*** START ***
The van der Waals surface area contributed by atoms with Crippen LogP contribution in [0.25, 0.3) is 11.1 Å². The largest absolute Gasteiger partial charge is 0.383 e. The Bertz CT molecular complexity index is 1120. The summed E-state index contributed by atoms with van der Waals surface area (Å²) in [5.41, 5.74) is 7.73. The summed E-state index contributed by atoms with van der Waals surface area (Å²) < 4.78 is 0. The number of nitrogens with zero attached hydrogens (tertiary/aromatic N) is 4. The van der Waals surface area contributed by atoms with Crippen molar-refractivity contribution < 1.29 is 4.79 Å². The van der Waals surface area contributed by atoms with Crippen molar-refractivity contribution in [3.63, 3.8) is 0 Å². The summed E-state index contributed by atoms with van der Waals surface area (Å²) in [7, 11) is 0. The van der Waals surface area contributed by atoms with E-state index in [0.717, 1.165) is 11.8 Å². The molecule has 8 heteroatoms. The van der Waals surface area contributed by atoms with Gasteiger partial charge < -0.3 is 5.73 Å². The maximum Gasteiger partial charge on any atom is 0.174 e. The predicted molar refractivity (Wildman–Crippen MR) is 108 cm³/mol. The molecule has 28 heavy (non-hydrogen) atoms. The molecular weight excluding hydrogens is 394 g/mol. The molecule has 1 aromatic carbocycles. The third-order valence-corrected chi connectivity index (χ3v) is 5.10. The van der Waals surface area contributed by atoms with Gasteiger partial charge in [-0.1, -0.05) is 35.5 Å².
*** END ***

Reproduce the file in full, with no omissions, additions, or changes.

The van der Waals surface area contributed by atoms with Crippen LogP contribution in [0.25, 0.3) is 11.1 Å². The largest absolute Gasteiger partial charge is 0.383 e. The Bertz CT molecular complexity index is 1120. The summed E-state index contributed by atoms with van der Waals surface area (Å²) in [5.41, 5.74) is 7.73. The summed E-state index contributed by atoms with van der Waals surface area (Å²) < 4.78 is 0. The number of nitrogens with zero attached hydrogens (tertiary/aromatic N) is 4. The van der Waals surface area contributed by atoms with Crippen molar-refractivity contribution < 1.29 is 4.79 Å². The van der Waals surface area contributed by atoms with Crippen molar-refractivity contribution in [3.63, 3.8) is 0 Å². The summed E-state index contributed by atoms with van der Waals surface area (Å²) in [7, 11) is 0. The van der Waals surface area contributed by atoms with E-state index in [0.717, 1.165) is 11.8 Å². The molecule has 8 heteroatoms. The van der Waals surface area contributed by atoms with Gasteiger partial charge < -0.3 is 5.73 Å². The maximum Gasteiger partial charge on any atom is 0.174 e. The predicted molar refractivity (Wildman–Crippen MR) is 108 cm³/mol. The molecule has 28 heavy (non-hydrogen) atoms. The molecular weight excluding hydrogens is 394 g/mol. The molecule has 1 aromatic carbocycles. The third-order valence-corrected chi connectivity index (χ3v) is 5.10. The van der Waals surface area contributed by atoms with Gasteiger partial charge in [-0.1, -0.05) is 35.5 Å².